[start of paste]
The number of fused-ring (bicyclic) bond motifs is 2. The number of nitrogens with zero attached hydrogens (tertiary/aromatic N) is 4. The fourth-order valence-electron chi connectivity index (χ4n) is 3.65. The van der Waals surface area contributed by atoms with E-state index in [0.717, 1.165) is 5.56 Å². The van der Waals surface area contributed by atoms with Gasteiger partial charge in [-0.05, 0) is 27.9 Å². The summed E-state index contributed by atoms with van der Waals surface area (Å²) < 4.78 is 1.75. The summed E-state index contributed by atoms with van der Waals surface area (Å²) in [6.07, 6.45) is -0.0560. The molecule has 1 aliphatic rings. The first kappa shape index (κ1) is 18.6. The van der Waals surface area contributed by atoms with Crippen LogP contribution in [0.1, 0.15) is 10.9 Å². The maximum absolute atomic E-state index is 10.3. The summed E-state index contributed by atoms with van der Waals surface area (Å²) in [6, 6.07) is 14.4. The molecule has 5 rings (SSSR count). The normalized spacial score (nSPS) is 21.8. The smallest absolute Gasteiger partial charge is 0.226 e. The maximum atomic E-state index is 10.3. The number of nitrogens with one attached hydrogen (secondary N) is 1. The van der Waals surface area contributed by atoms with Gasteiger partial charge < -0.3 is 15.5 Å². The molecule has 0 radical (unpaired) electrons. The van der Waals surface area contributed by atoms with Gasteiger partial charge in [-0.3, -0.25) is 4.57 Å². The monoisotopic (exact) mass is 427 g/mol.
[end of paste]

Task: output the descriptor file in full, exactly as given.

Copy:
The number of fused-ring (bicyclic) bond motifs is 2. The number of nitrogens with zero attached hydrogens (tertiary/aromatic N) is 4. The fourth-order valence-electron chi connectivity index (χ4n) is 3.65. The van der Waals surface area contributed by atoms with E-state index in [0.717, 1.165) is 5.56 Å². The van der Waals surface area contributed by atoms with Gasteiger partial charge in [-0.05, 0) is 27.9 Å². The summed E-state index contributed by atoms with van der Waals surface area (Å²) < 4.78 is 1.75. The summed E-state index contributed by atoms with van der Waals surface area (Å²) in [6.07, 6.45) is -0.0560. The molecule has 1 aliphatic rings. The first kappa shape index (κ1) is 18.6. The van der Waals surface area contributed by atoms with Crippen LogP contribution in [0.1, 0.15) is 10.9 Å². The maximum absolute atomic E-state index is 10.3. The summed E-state index contributed by atoms with van der Waals surface area (Å²) in [6, 6.07) is 14.4. The molecule has 5 rings (SSSR count). The normalized spacial score (nSPS) is 21.8. The smallest absolute Gasteiger partial charge is 0.226 e. The maximum atomic E-state index is 10.3. The number of nitrogens with one attached hydrogen (secondary N) is 1. The van der Waals surface area contributed by atoms with Gasteiger partial charge < -0.3 is 15.5 Å². The molecule has 0 radical (unpaired) electrons. The van der Waals surface area contributed by atoms with Gasteiger partial charge in [-0.3, -0.25) is 4.57 Å². The monoisotopic (exact) mass is 427 g/mol.